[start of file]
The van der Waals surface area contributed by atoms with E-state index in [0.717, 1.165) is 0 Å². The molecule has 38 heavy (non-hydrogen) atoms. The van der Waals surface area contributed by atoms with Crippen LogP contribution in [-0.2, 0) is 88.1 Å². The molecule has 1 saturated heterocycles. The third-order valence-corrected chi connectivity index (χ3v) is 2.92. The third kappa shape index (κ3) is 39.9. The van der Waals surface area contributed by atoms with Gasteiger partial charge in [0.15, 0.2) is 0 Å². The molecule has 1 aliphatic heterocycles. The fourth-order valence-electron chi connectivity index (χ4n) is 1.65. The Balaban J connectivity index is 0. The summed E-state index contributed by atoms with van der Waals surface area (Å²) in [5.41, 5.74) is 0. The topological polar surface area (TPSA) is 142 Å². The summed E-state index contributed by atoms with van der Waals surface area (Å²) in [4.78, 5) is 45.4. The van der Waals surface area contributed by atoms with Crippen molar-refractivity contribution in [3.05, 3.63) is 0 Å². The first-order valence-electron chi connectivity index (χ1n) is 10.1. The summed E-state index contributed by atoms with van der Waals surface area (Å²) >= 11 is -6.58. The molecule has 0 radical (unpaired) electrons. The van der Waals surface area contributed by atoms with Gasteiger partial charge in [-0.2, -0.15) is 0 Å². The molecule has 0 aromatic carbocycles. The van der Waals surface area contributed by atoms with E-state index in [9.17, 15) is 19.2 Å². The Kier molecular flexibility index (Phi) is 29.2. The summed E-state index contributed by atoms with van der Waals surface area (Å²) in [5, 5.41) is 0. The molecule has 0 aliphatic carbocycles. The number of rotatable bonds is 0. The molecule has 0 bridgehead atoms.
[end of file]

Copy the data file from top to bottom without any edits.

The van der Waals surface area contributed by atoms with E-state index in [0.717, 1.165) is 0 Å². The molecule has 38 heavy (non-hydrogen) atoms. The van der Waals surface area contributed by atoms with Crippen LogP contribution in [-0.2, 0) is 88.1 Å². The molecule has 1 saturated heterocycles. The third-order valence-corrected chi connectivity index (χ3v) is 2.92. The third kappa shape index (κ3) is 39.9. The van der Waals surface area contributed by atoms with Gasteiger partial charge in [0.15, 0.2) is 0 Å². The molecule has 1 aliphatic heterocycles. The fourth-order valence-electron chi connectivity index (χ4n) is 1.65. The Balaban J connectivity index is 0. The summed E-state index contributed by atoms with van der Waals surface area (Å²) in [5.41, 5.74) is 0. The topological polar surface area (TPSA) is 142 Å². The summed E-state index contributed by atoms with van der Waals surface area (Å²) in [4.78, 5) is 45.4. The van der Waals surface area contributed by atoms with Crippen molar-refractivity contribution in [3.05, 3.63) is 0 Å². The first-order valence-electron chi connectivity index (χ1n) is 10.1. The summed E-state index contributed by atoms with van der Waals surface area (Å²) >= 11 is -6.58. The molecule has 0 radical (unpaired) electrons. The van der Waals surface area contributed by atoms with Gasteiger partial charge in [-0.2, -0.15) is 0 Å². The molecule has 0 aromatic carbocycles. The van der Waals surface area contributed by atoms with E-state index in [9.17, 15) is 19.2 Å². The Kier molecular flexibility index (Phi) is 29.2. The summed E-state index contributed by atoms with van der Waals surface area (Å²) in [5, 5.41) is 0. The molecule has 0 aliphatic carbocycles. The number of rotatable bonds is 0. The molecule has 0 bridgehead atoms.